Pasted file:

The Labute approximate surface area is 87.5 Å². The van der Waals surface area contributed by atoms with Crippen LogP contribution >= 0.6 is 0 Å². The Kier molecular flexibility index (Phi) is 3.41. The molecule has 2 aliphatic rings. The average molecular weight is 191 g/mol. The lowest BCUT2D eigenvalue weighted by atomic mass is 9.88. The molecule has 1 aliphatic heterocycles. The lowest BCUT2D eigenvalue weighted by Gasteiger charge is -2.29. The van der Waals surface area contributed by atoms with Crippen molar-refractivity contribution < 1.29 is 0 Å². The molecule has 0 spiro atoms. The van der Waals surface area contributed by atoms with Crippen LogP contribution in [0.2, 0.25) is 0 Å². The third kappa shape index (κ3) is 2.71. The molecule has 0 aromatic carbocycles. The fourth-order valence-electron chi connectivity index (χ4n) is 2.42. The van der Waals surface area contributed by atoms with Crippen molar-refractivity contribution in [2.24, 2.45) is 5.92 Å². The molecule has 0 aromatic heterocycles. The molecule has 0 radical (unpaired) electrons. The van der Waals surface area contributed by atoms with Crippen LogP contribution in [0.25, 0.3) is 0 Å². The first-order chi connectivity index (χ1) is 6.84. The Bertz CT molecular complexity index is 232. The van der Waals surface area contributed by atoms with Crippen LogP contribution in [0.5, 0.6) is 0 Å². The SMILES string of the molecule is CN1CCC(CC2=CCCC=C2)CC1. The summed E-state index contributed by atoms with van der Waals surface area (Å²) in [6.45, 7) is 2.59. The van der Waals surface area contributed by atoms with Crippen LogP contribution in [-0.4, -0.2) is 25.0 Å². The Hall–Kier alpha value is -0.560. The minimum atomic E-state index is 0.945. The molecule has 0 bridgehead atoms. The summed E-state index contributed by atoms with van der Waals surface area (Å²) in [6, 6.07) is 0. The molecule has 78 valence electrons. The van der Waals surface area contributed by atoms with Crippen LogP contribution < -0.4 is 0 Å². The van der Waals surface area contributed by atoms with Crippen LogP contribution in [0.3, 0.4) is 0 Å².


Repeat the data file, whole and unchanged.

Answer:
The Labute approximate surface area is 87.5 Å². The van der Waals surface area contributed by atoms with Crippen LogP contribution >= 0.6 is 0 Å². The Kier molecular flexibility index (Phi) is 3.41. The molecule has 2 aliphatic rings. The average molecular weight is 191 g/mol. The lowest BCUT2D eigenvalue weighted by atomic mass is 9.88. The molecule has 1 aliphatic heterocycles. The lowest BCUT2D eigenvalue weighted by Gasteiger charge is -2.29. The van der Waals surface area contributed by atoms with Crippen molar-refractivity contribution < 1.29 is 0 Å². The molecule has 0 spiro atoms. The van der Waals surface area contributed by atoms with Crippen LogP contribution in [0.2, 0.25) is 0 Å². The third kappa shape index (κ3) is 2.71. The molecule has 0 aromatic carbocycles. The fourth-order valence-electron chi connectivity index (χ4n) is 2.42. The van der Waals surface area contributed by atoms with Crippen molar-refractivity contribution in [2.24, 2.45) is 5.92 Å². The molecule has 0 aromatic heterocycles. The molecule has 0 radical (unpaired) electrons. The van der Waals surface area contributed by atoms with Crippen LogP contribution in [0.25, 0.3) is 0 Å². The first-order chi connectivity index (χ1) is 6.84. The Bertz CT molecular complexity index is 232. The van der Waals surface area contributed by atoms with Crippen LogP contribution in [0.5, 0.6) is 0 Å². The SMILES string of the molecule is CN1CCC(CC2=CCCC=C2)CC1. The summed E-state index contributed by atoms with van der Waals surface area (Å²) in [6.45, 7) is 2.59. The van der Waals surface area contributed by atoms with Crippen LogP contribution in [-0.4, -0.2) is 25.0 Å². The Hall–Kier alpha value is -0.560. The minimum atomic E-state index is 0.945. The molecule has 0 bridgehead atoms. The summed E-state index contributed by atoms with van der Waals surface area (Å²) in [6, 6.07) is 0. The molecule has 78 valence electrons. The van der Waals surface area contributed by atoms with Crippen LogP contribution < -0.4 is 0 Å². The van der Waals surface area contributed by atoms with Crippen LogP contribution in [0.3, 0.4) is 0 Å².